# Difference between histogram and pdf?

If we want to visibly see the distribution of a continuous data, which one among histogram and pdf should be used?

What are the differences, not formula wise, between histogram and pdf?

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Could you please clarify whether this question concerns data (whose distribution could be represented by a histogram) or theoretical constructs (such as a pdf, which describes a probability distribution). – whuber Sep 11 '10 at 21:42
@whuber: I am asking it from perspective of application towards data analysis. Whether to employ histogram or probability dist. func (pdf), and why? – Pupil Sep 11 '10 at 21:59
But where does the pdf come from? By definition, a pdf describes a theoretical probability distribution. Do you perhaps mean the edf (empirical distribution function)? – whuber Sep 11 '10 at 22:38

To clarify Dirks point :

Say your data is a sample of a normal distribution. You could construct the following plot:

The red line is the empirical density estimate, the blue line is the theoretical pdf of the underlying normal distribution. Note that the histogram is expressed in densities and not in frequencies here. This is done for plotting purposes, in general frequencies are used in histograms.

So to answer your question : you use the empirical distribution (i.e. the histogram) if you want to describe your sample, and the pdf if you want to describe the hypothesized underlying distribution.

Plot is generated by following code in R :

x <- rnorm(100)
y <- seq(-4,4,length.out=200)

hist(x,freq=F,ylim=c(0,0.5))
lines(density(x),col="red",lwd=2)
lines(y,dnorm(y),col="blue",lwd=2)

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 Nice explanation. Thanks! – Pupil Sep 13 '10 at 21:23

A histogram is pre-computer age estimate of a density. A density estimate is an alternative.

These days we use both, and there is a rich literature about which defaults one should use.

A pdf, on the other hand, is a closed-form expression for a given distribution. That is different from describing your dataset with an estimated density or histogram.

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"That is different from describing your dataset with an estimated density or histogram." --- In case of pdf we are also somehow ESTIMATING the density. Are we not? Can you shed more light on your last paragraph. Thanks. – Pupil Sep 11 '10 at 19:44
@Harpreet You are not estimating the shape of the PDF since as @Dirk indicated it has closed form, you just specify its parameters (e.g. $\mu$ and $\sigma^2$ for a gaussian). It will not necessarily "fit" the data. Now, there exist several kind of non-parametric density estimates, where you only use the data at hand (plus some kernel specifications or window span, etc.); see e.g., online help for the density R function. – chl Sep 11 '10 at 19:57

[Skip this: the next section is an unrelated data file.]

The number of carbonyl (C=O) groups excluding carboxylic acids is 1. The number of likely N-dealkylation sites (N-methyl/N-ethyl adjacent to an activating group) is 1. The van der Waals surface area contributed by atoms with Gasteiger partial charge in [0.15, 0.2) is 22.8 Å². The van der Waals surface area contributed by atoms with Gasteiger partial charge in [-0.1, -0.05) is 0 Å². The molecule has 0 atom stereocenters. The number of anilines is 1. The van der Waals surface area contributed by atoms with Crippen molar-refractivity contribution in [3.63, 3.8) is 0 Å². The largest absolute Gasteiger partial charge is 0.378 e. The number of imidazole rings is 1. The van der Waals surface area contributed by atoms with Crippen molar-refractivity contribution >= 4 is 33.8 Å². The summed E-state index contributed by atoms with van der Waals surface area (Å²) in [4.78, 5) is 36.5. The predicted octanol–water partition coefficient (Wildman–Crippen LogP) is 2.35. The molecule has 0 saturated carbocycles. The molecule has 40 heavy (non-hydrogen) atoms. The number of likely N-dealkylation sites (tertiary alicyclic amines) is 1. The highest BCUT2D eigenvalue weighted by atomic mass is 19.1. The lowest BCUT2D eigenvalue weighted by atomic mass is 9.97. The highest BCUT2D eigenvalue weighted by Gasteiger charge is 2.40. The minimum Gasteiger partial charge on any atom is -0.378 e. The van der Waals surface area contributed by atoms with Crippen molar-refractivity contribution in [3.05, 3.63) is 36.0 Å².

@chl: Thanks! PS: How do you include these formatting in text - like italics, selection etc - in comments? – Pupil Sep 11 '10 at 21:27
@Harpreet This is just Markdown syntax, as for editing a post through the online editor: *ab* gives ab (italic) **ab** gives ab (bold) $\sqrt{2}$=$\sqrt{2}$ – chl Sep 12 '10 at 8:00
Thanks chl! Is it true in just stack exchange or its an html formatting? – Pupil Sep 13 '10 at 21:25

There's no hard and fast rule here. If you know the density of your population, then a PDF is better. On the other hand, often we deal with samples and a histogram might convey some information that an estimated density covers up. For example, Andrew Gelman makes this point:

Variations on the histogram

A key benefit of a histogram is that, as a plot of raw data, it contains the seeds of its own error assessment. Or, to put it another way, the jaggedness of a slightly undersmoothed histogram performs a useful service by visually indicating sampling variability. That's why, if you look at the histograms in my books and published articles, I just about always use lots of bins. I also almost never like those kernel density estimates that people sometimes use to display one-dimensional distributions. I'd rather see the histogram and know where the data are.

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I must admit I never fully understand why Gelman advocates the use of histogram with small bin width; why not using stripchart plot or raw data with superimposed kernel density estimates, which much better convey the empirical distribution of the observed data? – chl Sep 11 '10 at 20:06
@chl: There are of course other good visualization methods to get a sense of sampling variability. But on the narrower comparison of histogram v. pdf under discussion here, I think his point is well made. – ars Sep 11 '10 at 20:18
that is a nice link, as are the papers discussed there. But, does this approach hold for simulations, in which case we are actually trying to estimate a density? – David Mar 30 '11 at 21:41